I also do a kind of rock-scissors-paper game (I’m sure there’s a Japanese word for it…). I put out the letter cards in a line. Two students start at opposite ends of the line. The students have to say the sound and word for the letter, then go to the next card and do the same. When they meet in the middle, they have to do rock-scissors-paper. The loser (or the next person on the loser’s team) starts over and the winner continues. The game ends when one team gets to the other end of the line. I usually play twice, having the teams switch ends so they get practice with all the letters. I have used cards with just letters for this game in the past, but using my “abcd Chants” cards would be better for students who are having a hard time remembering what sound the letter makes.

 

I’ve thought about buying another book or two to cut up and make a classroom alphabet border with, but I don’t have much wall space in my current classroom. An idea for the future…

 

You can hear audio for some of the other letters on the Audio Samples page.

The popular REPORT CARD has been renewed!
You can enter data for up to 48 lessons on one card!
There are columns for “date”, “attendance”, and “correspondence”.
You can easily communicate with parents throughout the year!

Contents:

・10 cards
・Vertical orientation
・22cm × 10cm (when folded)

REPORT CARD

 

From editorial:

After replacing the “Report Card” with the “Attendance Card”, we heard feedback from many teachers saying that they preferred the the “Report Card” because there was more room for taking notes. We have listened to your feedback! In September 2014, we released a NEW “Report Card” with just some cosmetic updates. Please use it to keep track of all your important communications.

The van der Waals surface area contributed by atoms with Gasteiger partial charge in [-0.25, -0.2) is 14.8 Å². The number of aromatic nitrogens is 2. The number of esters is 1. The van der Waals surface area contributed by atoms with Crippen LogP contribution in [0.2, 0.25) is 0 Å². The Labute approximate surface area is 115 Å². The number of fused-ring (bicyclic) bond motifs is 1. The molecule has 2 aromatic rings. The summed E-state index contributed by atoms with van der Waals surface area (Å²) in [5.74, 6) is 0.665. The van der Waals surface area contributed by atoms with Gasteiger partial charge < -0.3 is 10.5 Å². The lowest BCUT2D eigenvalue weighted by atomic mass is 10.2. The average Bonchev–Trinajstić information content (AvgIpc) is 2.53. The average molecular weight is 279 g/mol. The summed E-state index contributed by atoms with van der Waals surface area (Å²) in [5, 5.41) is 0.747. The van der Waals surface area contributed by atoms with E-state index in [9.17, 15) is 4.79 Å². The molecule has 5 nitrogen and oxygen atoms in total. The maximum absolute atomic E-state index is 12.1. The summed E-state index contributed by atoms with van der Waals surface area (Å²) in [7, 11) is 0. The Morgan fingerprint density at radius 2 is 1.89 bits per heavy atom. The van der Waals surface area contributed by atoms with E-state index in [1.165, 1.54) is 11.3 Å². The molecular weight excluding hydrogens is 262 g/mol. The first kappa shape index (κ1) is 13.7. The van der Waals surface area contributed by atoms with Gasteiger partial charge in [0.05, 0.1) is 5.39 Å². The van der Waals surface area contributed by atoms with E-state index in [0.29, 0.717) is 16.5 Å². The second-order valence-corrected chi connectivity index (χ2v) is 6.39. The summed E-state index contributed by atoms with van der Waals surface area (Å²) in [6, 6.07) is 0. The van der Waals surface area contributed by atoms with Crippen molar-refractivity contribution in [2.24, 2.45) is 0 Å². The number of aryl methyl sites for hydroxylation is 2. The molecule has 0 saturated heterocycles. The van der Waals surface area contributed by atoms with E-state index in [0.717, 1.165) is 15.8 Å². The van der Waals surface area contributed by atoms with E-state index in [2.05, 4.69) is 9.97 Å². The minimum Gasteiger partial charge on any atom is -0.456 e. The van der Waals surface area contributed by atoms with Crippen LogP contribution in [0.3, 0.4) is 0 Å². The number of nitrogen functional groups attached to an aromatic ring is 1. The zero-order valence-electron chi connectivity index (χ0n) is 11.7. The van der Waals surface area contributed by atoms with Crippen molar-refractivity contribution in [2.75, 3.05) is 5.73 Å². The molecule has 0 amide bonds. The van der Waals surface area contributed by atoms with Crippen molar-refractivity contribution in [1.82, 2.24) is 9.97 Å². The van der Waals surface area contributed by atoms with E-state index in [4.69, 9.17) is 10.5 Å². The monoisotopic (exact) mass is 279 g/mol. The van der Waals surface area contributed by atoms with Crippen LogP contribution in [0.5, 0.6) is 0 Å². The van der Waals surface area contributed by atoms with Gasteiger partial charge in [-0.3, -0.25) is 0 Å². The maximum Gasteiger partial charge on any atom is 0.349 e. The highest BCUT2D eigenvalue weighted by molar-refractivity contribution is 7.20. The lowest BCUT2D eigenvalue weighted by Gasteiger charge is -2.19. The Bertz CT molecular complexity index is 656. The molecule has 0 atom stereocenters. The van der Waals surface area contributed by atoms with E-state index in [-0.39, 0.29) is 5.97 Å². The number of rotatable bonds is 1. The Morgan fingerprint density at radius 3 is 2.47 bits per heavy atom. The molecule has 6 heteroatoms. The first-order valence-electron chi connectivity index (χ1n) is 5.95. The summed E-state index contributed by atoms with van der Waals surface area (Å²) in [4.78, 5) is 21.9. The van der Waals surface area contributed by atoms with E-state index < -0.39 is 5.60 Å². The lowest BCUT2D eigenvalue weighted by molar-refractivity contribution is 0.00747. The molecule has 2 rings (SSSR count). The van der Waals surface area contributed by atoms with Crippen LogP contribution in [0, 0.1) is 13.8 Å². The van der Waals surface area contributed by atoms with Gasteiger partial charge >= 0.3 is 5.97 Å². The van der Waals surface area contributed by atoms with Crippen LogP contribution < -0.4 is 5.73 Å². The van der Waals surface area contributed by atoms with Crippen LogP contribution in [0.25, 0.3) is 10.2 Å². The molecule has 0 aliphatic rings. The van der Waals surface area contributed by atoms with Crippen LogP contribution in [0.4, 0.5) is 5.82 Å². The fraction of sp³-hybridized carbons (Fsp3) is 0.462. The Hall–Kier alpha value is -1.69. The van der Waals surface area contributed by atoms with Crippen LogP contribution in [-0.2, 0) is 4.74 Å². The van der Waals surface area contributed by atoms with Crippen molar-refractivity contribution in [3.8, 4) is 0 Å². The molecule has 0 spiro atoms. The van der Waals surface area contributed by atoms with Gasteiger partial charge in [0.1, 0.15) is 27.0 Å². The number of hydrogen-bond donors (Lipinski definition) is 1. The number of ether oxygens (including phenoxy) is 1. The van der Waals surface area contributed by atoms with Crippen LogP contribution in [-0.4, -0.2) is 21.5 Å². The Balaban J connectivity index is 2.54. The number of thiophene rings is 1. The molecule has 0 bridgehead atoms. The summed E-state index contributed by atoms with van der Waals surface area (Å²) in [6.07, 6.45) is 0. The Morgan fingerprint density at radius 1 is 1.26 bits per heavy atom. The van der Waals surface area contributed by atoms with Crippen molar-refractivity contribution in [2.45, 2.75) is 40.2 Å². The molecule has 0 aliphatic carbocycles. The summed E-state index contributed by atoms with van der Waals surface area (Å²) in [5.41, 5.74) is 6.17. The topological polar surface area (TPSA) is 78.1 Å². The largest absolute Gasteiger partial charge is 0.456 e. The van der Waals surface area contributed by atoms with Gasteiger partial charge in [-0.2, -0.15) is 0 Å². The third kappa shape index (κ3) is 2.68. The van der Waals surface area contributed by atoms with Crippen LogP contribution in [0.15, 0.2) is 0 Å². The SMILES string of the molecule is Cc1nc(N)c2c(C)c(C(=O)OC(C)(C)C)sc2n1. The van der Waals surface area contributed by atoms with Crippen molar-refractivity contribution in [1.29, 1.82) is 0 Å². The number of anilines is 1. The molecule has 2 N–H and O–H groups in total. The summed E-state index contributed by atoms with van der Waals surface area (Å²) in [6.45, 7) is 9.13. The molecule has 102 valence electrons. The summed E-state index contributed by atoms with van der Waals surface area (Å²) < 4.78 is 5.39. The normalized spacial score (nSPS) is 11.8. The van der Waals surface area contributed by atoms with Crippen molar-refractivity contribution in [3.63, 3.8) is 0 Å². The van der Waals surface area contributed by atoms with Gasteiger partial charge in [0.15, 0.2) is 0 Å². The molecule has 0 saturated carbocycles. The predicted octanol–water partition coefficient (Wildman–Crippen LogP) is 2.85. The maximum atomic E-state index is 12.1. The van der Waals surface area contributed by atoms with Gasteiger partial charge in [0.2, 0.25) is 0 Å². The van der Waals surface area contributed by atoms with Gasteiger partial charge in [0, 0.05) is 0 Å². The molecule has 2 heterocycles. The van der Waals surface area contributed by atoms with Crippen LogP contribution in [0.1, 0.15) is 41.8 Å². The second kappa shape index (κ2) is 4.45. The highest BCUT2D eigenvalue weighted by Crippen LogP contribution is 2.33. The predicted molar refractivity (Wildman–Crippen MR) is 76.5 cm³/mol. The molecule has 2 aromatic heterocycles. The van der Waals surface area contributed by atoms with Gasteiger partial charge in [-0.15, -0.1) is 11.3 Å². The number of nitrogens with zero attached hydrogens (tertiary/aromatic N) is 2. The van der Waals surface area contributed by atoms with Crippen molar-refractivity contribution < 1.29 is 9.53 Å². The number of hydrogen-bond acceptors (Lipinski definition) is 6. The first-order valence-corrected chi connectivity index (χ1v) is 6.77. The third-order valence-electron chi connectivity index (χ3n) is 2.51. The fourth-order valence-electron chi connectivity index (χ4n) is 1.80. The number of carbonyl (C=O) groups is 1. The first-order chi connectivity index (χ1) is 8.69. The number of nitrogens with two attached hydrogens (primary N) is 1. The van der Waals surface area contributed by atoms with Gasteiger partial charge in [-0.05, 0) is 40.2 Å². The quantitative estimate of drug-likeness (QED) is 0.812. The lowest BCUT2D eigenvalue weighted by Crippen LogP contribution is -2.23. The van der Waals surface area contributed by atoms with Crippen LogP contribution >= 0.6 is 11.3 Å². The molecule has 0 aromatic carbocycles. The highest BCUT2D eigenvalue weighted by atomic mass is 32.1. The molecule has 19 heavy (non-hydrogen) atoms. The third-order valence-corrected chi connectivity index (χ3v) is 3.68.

Peanut butter and jelly sandwiches… There is a certain part of my childhood where I practically lived off of peanut butter and jelly sandwiches. They evoke the feelings of warm, sunny days when I would make my own lunch (usually a peanut butter and jelly sandwich with fruit, potato chips, or whatever else we had around the house) and disappear to the park with my friends for the entire day. There was a period where my brother basically refused to eat anything other than peanut butter and jelly sandwiches for breakfast, lunch, and dinner! If you ask him, he will get mad and deny it… Nowadays in America, many kids have severe allergies and peanut butter has been banned from schools, but for a lot of kids peanut butter and jelly sandwiches are still an important childhood comfort food, maybe along the lines of onigiri in Japan.
 
My preschool students who are studying WELCOME to Learning World PINK absolutely LOVE the Student CD. They listen to it in the car all the time. They (and their younger siblings) know all of the songs from the book long before we ever “play with” them in class. They especially love the Peanut Butter and Jelly song which is in Unit 8. It’s a real favorite. And it is even more fun for the students because the final activity with the song is making real peanut butter and jelly sandwiches! None of them had had peanut butter and jelly sandwiches before, so they really looked forward to this.
 WELCOME PINK Unit 5B Peanut Butter and Jelly
 
The first thing we did was to sing the song using gestures. We used gestures almost like in the sample video.
 

 
The kids loved singing the song with the gestures!
 
The next thing is that I like to take the gestures a step further. I make a set of “bread”, “peanut butter”, and “jelly” for each of the kids. My teacher’s set is laminated for longer use, but the students’ sets are not. To make them, I print the sheets on paper, use “tape nori” on one half, fold the paper in half so the sides line up, and cut out the parts.